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Xen 3.0 Virtualization User Guide
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8.2 Migration and Live Migration

Migration is used to transfer a domain between physical hosts. There are two varieties: regular and live migration. The former moves a virtual machine from one host to another by pausing it, copying its memory contents, and then resuming it on the destination. The latter performs the same logical functionality but without needing to pause the domain for the duration. In general when performing live migration the domain continues its usual activities and--from the user's perspective--the migration should be imperceptible.

To perform a live migration, both hosts must be running Xen / xend and the destination host must have sufficient resources (e.g. memory capacity) to accommodate the domain after the move. Furthermore we currently require both source and destination machines to be on the same L2 subnet.

Currently, there is no support for providing automatic remote access to filesystems stored on local disk when a domain is migrated. Administrators should choose an appropriate storage solution (i.e. SAN, NAS, etc.) to ensure that domain filesystems are also available on their destination node. GNBD is a good method for exporting a volume from one machine to another. iSCSI can do a similar job, but is more complex to set up.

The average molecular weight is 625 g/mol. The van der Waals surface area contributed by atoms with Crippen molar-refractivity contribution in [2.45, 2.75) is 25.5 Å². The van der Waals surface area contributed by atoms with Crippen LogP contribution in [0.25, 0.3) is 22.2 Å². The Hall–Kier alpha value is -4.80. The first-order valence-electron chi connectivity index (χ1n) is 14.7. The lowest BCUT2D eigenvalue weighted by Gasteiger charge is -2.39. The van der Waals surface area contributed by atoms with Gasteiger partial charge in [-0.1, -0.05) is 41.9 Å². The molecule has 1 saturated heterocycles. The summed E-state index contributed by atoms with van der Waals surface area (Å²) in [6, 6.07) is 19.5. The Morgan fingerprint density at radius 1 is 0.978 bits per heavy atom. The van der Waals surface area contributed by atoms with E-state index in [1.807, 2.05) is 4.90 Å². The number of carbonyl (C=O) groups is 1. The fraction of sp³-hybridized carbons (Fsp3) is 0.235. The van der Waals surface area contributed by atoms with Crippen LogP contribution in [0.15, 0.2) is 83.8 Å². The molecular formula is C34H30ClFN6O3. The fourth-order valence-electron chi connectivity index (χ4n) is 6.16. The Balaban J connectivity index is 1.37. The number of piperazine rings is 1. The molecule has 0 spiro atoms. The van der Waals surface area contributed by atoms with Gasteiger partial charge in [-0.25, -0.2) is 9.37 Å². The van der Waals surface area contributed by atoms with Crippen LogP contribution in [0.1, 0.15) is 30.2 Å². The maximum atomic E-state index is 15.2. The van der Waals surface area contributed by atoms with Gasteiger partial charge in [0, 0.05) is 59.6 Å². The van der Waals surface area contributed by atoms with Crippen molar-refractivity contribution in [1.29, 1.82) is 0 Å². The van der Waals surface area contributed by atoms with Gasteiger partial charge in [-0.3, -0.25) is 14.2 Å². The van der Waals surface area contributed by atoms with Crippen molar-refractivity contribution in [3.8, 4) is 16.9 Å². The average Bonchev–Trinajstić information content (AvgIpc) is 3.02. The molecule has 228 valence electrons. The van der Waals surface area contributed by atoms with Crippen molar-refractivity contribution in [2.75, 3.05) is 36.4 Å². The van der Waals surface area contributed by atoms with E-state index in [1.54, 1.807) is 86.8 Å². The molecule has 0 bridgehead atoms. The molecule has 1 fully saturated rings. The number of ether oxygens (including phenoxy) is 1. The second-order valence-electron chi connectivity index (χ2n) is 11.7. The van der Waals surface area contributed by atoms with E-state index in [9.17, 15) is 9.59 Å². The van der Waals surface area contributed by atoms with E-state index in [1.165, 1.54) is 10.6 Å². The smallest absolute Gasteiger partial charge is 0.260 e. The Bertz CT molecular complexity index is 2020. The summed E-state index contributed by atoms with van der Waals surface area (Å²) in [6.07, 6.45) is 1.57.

When a domain migrates, it's MAC and IP address move with it, thus it is only possible to migrate VMs within the same layer-2 network and IP subnet. If the destination node is on a different subnet, the administrator would need to manually configure a suitable etherip or IP tunnel in the domain 0 of the remote node.

A domain may be migrated using the xm migrate command. To live migrate a domain to another machine, we would use the command:

# xm migrate --live mydomain

Without the -live flag, xend simply stops the domain and copies the memory image over to the new node and restarts it. Since domains can have large allocations this can be quite time consuming, even on a Gigabit network. With the -live flag xend attempts to keep the domain running while the migration is in progress, resulting in typical down times of just 60-300ms.

For now it will be necessary to reconnect to the domain's console on the new machine using the xm console command. If a migrated domain has any open network connections then they will be preserved, so SSH connections do not have this limitation.

Xen 3.0 Virtualization User Guide
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  Published under the terms of the GNU General Public License Design by Interspire